With humor and insight, Straub creates a family worth rooting for.

Pub Date: May 5, 2020

ISBN: 978-1-59463-469-7

Page Count: 368

Publisher: Riverhead

Review Posted Online: Feb. 10, 2020

Kirkus Reviews Issue: March 1, 2020

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A daring concept not so daringly developed.

THE BOOK OF LONGINGS

In Kidd’s (The Invention of Wings, 2014, etc.) feminist take on the New Testament, Jesus has a wife whose fondest longing is to write.

Ana is the daughter of Matthias, head scribe to Herod Antipas, tetrarch of Galilee. She demonstrates an exceptional aptitude for writing, and Matthias, for a time, indulges her with reed pens, papyri, and other 16 C.E. office supplies. Her mother disapproves, but her aunt, Yaltha, mentors Ana in the ways of the enlightened women of Alexandria, from whence Yaltha, suspected of murdering her brutal husband, was exiled years before. Yaltha was also forced to give up her daughter, Chaya, for adoption. As Ana reaches puberty, parental tolerance of her nonconformity wanes, outweighed by the imperative to marry her off. Her adopted brother, Judas—yes, that Judas—is soon disowned for his nonconformity—plotting against Antipas. On the very day Ana, age 14, meets her prospective betrothed, the repellent Nathanial, in the town market, she also encounters Jesus, a young tradesman, to whom she’s instantly drawn. Their connection deepens after she encounters Jesus in the cave where she is concealing her writings about oppressed women. When Nathanial dies after his betrothal to Ana but before their marriage, Ana is shunned for insufficiently mourning him—and after refusing to become Antipas’ concubine, she is about to be stoned until Jesus defuses the situation with that famous admonition. She marries Jesus and moves into his widowed mother’s humble compound in Nazareth, accompanied by Yaltha. There, poverty, not sexism, prohibits her from continuing her writing—office supplies are expensive. Kidd skirts the issue of miracles, portraying Jesus as a fully human and, for the period, accepting husband—after a stillbirth, he condones Ana’s practice of herbal birth control. A structural problem is posed when Jesus’ active ministry begins—what will Ana’s role be? Problem avoided when, notified by Judas that Antipas is seeking her arrest, she and Yaltha journey to Alexandria in search of Chaya. In addition to depriving her of the opportunity to write the first and only contemporaneous gospel, removing Ana from the main action destroys the novel’s momentum.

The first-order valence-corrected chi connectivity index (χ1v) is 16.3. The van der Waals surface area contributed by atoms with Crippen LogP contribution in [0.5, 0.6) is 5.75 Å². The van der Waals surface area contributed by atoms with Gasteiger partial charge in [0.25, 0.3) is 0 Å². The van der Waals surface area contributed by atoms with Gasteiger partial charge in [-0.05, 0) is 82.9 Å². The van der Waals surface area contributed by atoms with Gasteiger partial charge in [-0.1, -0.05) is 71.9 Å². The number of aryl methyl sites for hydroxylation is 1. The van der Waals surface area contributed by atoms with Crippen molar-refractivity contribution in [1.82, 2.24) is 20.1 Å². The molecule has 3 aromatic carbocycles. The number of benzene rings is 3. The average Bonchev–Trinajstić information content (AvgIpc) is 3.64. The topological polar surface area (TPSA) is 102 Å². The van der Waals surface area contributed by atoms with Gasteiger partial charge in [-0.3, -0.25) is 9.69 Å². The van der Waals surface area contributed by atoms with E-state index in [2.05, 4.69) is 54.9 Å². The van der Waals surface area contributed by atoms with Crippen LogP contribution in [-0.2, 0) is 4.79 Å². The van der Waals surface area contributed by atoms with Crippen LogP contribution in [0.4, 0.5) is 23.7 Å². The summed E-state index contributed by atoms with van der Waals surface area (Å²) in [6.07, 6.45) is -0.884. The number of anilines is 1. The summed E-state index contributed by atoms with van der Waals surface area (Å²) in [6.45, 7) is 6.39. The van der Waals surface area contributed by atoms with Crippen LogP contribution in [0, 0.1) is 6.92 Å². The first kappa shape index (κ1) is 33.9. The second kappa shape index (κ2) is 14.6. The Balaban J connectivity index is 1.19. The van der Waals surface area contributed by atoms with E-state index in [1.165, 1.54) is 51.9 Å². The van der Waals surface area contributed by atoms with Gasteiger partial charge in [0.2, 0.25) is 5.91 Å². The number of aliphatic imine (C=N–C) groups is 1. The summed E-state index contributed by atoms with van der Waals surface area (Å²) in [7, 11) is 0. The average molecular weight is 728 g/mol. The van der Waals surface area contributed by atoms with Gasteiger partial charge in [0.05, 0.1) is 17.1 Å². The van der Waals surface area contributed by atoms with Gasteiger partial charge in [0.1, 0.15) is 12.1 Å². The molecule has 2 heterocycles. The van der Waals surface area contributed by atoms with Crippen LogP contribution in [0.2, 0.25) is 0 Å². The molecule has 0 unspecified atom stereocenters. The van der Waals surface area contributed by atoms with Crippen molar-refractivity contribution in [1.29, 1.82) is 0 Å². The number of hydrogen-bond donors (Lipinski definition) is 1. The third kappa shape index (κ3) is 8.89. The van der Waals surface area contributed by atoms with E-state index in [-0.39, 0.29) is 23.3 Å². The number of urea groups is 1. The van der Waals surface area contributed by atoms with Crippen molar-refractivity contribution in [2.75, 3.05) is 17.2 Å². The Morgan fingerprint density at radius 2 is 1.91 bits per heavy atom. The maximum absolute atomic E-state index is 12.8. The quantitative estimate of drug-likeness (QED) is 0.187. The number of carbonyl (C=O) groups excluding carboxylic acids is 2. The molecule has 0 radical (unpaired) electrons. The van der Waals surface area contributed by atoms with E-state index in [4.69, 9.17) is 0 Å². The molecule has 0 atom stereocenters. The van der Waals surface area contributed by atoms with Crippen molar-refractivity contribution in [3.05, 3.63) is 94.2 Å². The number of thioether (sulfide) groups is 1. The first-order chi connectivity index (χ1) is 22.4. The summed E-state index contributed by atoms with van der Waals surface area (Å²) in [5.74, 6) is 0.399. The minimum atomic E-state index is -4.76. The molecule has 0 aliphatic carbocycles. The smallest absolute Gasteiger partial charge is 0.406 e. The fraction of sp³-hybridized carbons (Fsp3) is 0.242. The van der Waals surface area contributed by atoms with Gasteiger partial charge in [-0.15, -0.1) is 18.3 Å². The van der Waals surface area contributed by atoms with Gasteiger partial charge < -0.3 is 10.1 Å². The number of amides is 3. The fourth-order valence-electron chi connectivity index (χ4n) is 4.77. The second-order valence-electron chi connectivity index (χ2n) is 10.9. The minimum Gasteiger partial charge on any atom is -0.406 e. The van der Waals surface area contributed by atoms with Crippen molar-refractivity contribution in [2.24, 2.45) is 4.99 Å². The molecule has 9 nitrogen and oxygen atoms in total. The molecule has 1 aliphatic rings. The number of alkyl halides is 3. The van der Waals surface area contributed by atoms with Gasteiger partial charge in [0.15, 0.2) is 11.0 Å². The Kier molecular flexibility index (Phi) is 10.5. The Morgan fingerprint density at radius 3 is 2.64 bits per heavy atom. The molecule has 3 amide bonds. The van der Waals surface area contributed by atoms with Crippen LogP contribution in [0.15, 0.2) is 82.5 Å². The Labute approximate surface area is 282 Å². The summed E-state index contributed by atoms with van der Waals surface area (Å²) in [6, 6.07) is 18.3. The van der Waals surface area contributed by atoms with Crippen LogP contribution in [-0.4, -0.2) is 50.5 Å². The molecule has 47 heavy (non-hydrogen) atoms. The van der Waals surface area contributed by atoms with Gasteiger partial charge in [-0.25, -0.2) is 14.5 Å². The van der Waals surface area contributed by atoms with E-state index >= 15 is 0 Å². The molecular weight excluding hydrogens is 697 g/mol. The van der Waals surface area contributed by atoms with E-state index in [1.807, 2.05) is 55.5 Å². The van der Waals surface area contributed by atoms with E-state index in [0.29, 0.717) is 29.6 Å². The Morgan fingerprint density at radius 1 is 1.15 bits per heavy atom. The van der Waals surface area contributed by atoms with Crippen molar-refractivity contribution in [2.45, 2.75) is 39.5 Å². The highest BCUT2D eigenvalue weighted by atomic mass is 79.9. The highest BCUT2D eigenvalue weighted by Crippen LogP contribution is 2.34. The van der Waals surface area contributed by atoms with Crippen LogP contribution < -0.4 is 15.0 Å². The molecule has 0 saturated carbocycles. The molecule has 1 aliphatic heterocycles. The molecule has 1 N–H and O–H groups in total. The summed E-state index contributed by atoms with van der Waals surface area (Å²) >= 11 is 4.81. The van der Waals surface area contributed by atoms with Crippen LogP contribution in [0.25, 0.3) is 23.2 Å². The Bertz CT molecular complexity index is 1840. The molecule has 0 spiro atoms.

A daring concept not so daringly developed.

Pub Date: April 21, 2020

ISBN: 978-0-525-42976-0

Page Count: 432

Publisher: Viking

Review Posted Online: Jan. 27, 2020

Kirkus Reviews Issue: Feb. 15, 2020